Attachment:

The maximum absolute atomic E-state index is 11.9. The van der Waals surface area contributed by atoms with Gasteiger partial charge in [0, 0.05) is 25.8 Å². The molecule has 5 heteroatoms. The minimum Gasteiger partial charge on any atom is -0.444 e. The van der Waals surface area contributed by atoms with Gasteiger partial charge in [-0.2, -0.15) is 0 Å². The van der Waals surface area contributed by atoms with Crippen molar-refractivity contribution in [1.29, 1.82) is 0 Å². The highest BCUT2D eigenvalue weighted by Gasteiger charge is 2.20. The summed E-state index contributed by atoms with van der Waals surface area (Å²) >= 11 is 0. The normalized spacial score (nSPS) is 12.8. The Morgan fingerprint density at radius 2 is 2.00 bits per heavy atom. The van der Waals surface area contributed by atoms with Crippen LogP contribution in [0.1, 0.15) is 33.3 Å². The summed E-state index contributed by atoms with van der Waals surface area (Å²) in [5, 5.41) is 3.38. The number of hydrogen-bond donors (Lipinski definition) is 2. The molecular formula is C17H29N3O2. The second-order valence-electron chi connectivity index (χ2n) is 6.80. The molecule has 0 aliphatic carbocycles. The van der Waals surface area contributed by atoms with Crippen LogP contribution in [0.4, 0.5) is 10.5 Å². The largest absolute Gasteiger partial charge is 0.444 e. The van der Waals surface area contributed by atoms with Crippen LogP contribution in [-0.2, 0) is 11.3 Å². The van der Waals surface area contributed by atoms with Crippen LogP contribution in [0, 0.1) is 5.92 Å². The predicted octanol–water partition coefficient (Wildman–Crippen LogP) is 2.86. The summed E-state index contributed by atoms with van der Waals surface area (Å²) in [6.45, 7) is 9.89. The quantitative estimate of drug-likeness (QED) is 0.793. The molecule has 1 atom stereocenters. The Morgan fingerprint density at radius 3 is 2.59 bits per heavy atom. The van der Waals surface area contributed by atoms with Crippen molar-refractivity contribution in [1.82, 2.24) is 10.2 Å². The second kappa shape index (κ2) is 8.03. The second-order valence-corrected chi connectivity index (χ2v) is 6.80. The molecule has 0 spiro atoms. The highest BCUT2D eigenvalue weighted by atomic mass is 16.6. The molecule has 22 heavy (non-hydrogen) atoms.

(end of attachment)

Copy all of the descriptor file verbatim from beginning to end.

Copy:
The maximum absolute atomic E-state index is 11.9. The van der Waals surface area contributed by atoms with Gasteiger partial charge in [0, 0.05) is 25.8 Å². The molecule has 5 heteroatoms. The minimum Gasteiger partial charge on any atom is -0.444 e. The van der Waals surface area contributed by atoms with Gasteiger partial charge in [-0.2, -0.15) is 0 Å². The van der Waals surface area contributed by atoms with Crippen molar-refractivity contribution in [1.29, 1.82) is 0 Å². The highest BCUT2D eigenvalue weighted by Gasteiger charge is 2.20. The summed E-state index contributed by atoms with van der Waals surface area (Å²) >= 11 is 0. The normalized spacial score (nSPS) is 12.8. The Morgan fingerprint density at radius 2 is 2.00 bits per heavy atom. The van der Waals surface area contributed by atoms with Crippen LogP contribution in [0.1, 0.15) is 33.3 Å². The summed E-state index contributed by atoms with van der Waals surface area (Å²) in [5, 5.41) is 3.38. The number of hydrogen-bond donors (Lipinski definition) is 2. The molecular formula is C17H29N3O2. The second-order valence-electron chi connectivity index (χ2n) is 6.80. The molecule has 0 aliphatic carbocycles. The van der Waals surface area contributed by atoms with Crippen LogP contribution in [0.4, 0.5) is 10.5 Å². The largest absolute Gasteiger partial charge is 0.444 e. The van der Waals surface area contributed by atoms with Crippen LogP contribution in [-0.2, 0) is 11.3 Å². The van der Waals surface area contributed by atoms with Crippen LogP contribution in [0, 0.1) is 5.92 Å². The predicted octanol–water partition coefficient (Wildman–Crippen LogP) is 2.86. The summed E-state index contributed by atoms with van der Waals surface area (Å²) in [6.45, 7) is 9.89. The quantitative estimate of drug-likeness (QED) is 0.793. The molecule has 1 atom stereocenters. The Morgan fingerprint density at radius 3 is 2.59 bits per heavy atom. The van der Waals surface area contributed by atoms with Crippen molar-refractivity contribution in [1.82, 2.24) is 10.2 Å². The second kappa shape index (κ2) is 8.03. The second-order valence-corrected chi connectivity index (χ2v) is 6.80. The molecule has 0 spiro atoms. The highest BCUT2D eigenvalue weighted by atomic mass is 16.6. The molecule has 22 heavy (non-hydrogen) atoms.